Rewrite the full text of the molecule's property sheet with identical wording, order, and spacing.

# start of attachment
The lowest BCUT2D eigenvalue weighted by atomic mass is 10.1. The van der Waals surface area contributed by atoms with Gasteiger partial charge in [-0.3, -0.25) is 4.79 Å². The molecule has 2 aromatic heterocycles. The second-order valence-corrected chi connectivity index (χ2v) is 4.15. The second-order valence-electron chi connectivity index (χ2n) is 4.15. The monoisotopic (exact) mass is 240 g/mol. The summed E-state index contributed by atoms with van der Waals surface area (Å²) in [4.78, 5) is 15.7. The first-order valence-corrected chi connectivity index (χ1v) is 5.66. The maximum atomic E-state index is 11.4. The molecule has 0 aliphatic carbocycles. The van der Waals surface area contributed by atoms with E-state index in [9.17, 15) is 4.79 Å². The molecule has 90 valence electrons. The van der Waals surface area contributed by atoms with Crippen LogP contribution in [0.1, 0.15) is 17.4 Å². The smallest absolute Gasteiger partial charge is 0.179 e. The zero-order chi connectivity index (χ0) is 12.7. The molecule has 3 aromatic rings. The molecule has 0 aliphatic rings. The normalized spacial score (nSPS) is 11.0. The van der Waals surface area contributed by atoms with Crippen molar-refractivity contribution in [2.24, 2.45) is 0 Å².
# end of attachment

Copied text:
The lowest BCUT2D eigenvalue weighted by atomic mass is 10.1. The van der Waals surface area contributed by atoms with Gasteiger partial charge in [-0.3, -0.25) is 4.79 Å². The molecule has 2 aromatic heterocycles. The second-order valence-corrected chi connectivity index (χ2v) is 4.15. The second-order valence-electron chi connectivity index (χ2n) is 4.15. The monoisotopic (exact) mass is 240 g/mol. The summed E-state index contributed by atoms with van der Waals surface area (Å²) in [4.78, 5) is 15.7. The first-order valence-corrected chi connectivity index (χ1v) is 5.66. The maximum atomic E-state index is 11.4. The molecule has 0 aliphatic carbocycles. The van der Waals surface area contributed by atoms with E-state index in [9.17, 15) is 4.79 Å². The molecule has 90 valence electrons. The van der Waals surface area contributed by atoms with Crippen LogP contribution in [0.1, 0.15) is 17.4 Å². The smallest absolute Gasteiger partial charge is 0.179 e. The zero-order chi connectivity index (χ0) is 12.7. The molecule has 3 aromatic rings. The molecule has 0 aliphatic rings. The normalized spacial score (nSPS) is 11.0. The van der Waals surface area contributed by atoms with Crippen molar-refractivity contribution in [2.24, 2.45) is 0 Å².